Experimenting with Thorny Ideas


I sat down to write a few thoughts about experimentation in personal development but the idea that kept coming across my mind was intuition. “Should I be writing about intuition?” I thought. At this point I am roughly halfway through my training program to be a certified life coach and just a couple weeks ago, my cohort took an in-depth look at human intuition in one of our classes together. Admittedly, I had never given much thought to intuition and I do not, even now, have a fully-developed opinion on the matter. I am more spiritual in my life now than I have been in years past and am committed to maintaining an open mind, so I think I will keep working with the idea of intuition and see where this work leads me.

And with these thoughts, I’m now recognizing that I’ve already given myself a mindset of experimentation with respect to intuition. You see, experiments don’t have to be some big, elaborately designed process. In fact, experiments perhaps work the best when they are simple and easy to follow-through with.

There’s also some nuance between the ideas of “an experiment” and “an experimental mindset” that I think is important to highlight here. Because I’m keeping an open mind toward intuition and giving myself more time to develop opinions and beliefs about intuition, I would say that I do have an experimental mindset, but I haven’t really done an experiment yet. If I wanted to design an experiment about intuition, I might intentionally try to intuit ideas as I’m interacting with people and then work those ideas into conversation to test if those ideas fit or if I’m way off base. I will probably want to actually design an experiment like this to continue working with intuition.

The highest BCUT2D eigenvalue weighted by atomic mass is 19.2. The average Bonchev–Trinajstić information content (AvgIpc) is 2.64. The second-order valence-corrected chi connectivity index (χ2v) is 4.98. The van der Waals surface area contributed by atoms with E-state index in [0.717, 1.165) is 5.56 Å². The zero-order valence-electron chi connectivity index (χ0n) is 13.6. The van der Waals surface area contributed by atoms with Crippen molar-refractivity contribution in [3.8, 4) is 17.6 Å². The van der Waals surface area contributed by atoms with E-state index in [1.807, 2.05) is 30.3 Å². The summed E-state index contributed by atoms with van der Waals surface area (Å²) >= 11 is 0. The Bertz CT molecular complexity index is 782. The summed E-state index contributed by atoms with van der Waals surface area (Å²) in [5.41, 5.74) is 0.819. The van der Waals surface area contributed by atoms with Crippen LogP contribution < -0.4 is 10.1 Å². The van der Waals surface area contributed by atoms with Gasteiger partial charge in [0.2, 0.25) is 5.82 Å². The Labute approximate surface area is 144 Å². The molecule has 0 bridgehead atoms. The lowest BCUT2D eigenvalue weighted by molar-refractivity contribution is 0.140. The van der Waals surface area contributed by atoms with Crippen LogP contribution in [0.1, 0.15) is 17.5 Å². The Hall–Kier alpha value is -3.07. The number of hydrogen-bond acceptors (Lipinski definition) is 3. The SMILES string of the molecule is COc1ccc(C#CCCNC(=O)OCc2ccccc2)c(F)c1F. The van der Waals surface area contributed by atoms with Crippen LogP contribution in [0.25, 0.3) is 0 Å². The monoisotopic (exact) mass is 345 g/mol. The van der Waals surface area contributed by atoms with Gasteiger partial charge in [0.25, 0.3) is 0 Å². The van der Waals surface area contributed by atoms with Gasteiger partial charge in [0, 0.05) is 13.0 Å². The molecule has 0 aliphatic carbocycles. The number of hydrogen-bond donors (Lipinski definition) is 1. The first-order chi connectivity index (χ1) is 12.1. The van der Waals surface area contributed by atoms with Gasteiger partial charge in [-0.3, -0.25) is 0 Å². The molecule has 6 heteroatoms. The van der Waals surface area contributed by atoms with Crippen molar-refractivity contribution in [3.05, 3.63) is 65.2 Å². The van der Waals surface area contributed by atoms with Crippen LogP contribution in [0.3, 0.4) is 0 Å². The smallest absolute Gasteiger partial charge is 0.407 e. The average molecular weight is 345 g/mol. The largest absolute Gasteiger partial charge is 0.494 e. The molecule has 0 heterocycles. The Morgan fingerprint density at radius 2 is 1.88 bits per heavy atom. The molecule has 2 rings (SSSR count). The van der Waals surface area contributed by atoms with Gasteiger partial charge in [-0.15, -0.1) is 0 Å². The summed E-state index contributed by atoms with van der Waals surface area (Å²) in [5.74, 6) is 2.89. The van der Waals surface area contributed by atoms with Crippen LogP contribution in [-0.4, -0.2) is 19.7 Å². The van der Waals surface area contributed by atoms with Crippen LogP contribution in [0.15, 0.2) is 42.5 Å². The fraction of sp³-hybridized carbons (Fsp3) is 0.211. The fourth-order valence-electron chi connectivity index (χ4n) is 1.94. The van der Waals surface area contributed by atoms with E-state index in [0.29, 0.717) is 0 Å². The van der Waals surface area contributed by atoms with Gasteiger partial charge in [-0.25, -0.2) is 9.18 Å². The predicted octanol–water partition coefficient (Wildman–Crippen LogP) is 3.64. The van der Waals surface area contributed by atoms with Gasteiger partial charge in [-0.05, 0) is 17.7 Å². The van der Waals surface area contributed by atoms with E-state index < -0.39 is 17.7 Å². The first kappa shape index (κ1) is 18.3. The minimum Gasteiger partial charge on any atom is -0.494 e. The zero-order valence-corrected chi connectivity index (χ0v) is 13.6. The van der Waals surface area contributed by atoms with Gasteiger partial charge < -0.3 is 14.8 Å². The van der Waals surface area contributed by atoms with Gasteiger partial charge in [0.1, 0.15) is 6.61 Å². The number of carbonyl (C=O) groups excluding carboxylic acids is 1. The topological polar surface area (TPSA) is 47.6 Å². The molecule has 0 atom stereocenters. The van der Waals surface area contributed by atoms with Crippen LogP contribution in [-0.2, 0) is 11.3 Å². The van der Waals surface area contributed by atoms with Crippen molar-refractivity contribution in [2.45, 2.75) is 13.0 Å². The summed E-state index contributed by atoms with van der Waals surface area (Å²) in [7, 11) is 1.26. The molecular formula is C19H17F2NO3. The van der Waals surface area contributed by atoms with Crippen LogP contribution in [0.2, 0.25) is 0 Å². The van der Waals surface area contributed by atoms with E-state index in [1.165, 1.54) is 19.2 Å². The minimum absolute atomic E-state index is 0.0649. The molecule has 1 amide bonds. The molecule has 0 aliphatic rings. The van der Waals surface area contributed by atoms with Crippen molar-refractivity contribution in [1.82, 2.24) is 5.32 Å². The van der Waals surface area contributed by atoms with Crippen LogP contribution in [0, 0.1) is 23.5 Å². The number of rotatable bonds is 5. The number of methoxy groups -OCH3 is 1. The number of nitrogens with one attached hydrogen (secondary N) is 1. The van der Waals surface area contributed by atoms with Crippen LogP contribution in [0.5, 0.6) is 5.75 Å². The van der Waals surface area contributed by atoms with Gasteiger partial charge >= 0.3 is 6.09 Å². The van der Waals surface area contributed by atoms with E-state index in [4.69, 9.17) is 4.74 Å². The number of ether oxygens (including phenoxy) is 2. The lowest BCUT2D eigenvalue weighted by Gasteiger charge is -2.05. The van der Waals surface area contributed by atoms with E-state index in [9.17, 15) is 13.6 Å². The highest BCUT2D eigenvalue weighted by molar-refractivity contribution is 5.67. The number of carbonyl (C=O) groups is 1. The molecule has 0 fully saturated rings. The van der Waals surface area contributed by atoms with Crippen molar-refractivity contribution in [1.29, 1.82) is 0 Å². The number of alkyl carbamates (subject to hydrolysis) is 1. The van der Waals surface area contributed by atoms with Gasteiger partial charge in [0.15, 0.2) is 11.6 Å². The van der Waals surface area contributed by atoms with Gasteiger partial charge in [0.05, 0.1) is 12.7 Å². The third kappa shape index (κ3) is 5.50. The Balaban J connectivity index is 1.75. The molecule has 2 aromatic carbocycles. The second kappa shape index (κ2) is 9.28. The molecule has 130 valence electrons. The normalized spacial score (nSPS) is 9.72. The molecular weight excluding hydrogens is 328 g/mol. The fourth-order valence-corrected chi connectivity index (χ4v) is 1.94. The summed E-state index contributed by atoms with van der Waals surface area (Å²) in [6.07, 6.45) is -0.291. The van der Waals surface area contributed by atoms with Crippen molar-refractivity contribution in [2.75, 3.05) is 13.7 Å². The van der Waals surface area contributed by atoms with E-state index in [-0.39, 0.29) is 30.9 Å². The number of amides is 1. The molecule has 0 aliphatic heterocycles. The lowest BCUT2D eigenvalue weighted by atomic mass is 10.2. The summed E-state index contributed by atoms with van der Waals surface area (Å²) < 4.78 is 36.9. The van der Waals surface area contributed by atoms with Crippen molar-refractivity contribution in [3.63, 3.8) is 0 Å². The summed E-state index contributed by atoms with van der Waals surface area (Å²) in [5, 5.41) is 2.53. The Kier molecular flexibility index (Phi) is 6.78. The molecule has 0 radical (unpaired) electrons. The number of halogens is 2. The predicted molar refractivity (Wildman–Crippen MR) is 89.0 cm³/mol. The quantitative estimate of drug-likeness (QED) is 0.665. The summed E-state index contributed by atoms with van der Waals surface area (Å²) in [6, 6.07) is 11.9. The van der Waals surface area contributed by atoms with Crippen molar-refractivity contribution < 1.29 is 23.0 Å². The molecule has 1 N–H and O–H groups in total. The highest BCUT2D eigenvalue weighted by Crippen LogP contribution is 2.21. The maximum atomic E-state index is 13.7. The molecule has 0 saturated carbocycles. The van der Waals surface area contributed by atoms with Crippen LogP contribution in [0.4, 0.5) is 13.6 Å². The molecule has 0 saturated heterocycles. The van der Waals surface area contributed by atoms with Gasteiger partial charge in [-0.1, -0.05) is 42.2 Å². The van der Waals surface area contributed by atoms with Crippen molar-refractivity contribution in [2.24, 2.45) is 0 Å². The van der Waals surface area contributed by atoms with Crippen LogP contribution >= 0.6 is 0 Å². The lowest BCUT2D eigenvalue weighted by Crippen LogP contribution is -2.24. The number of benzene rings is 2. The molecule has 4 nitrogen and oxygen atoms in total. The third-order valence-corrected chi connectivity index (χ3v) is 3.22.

Treatment of Thorny Ideas

It is important to maintain an experimental mindset and to conduct simple experiments because some of the most critical work that needs to be done in personal development has roots in limiting beliefs, and those are particularly tricky to work through. Certainly not impossible, but tricky. For me, intuition is a thorny and new idea, but I don’t think that’s due to a limiting belief. Other examples might be “I am successful” or “I am attractive”. For some people, these ideas may create conflict with limiting beliefs and in order to flip these limiting beliefs, a person may need more data. Experimentation is the process by which we go into the world and get that data.

So whether there’s a limiting belief or not, experimentation is important because it gives us a chance to maintain an open mind and collect new data to inform our thoughts and opinions and ultimately our beliefs and mindsets. I may come around to the idea of intuition or I may not, but in either case, by experimenting in this way, I will be able to articulate my position on the topic (to myself) and to understand something about myself on a much deeper level.

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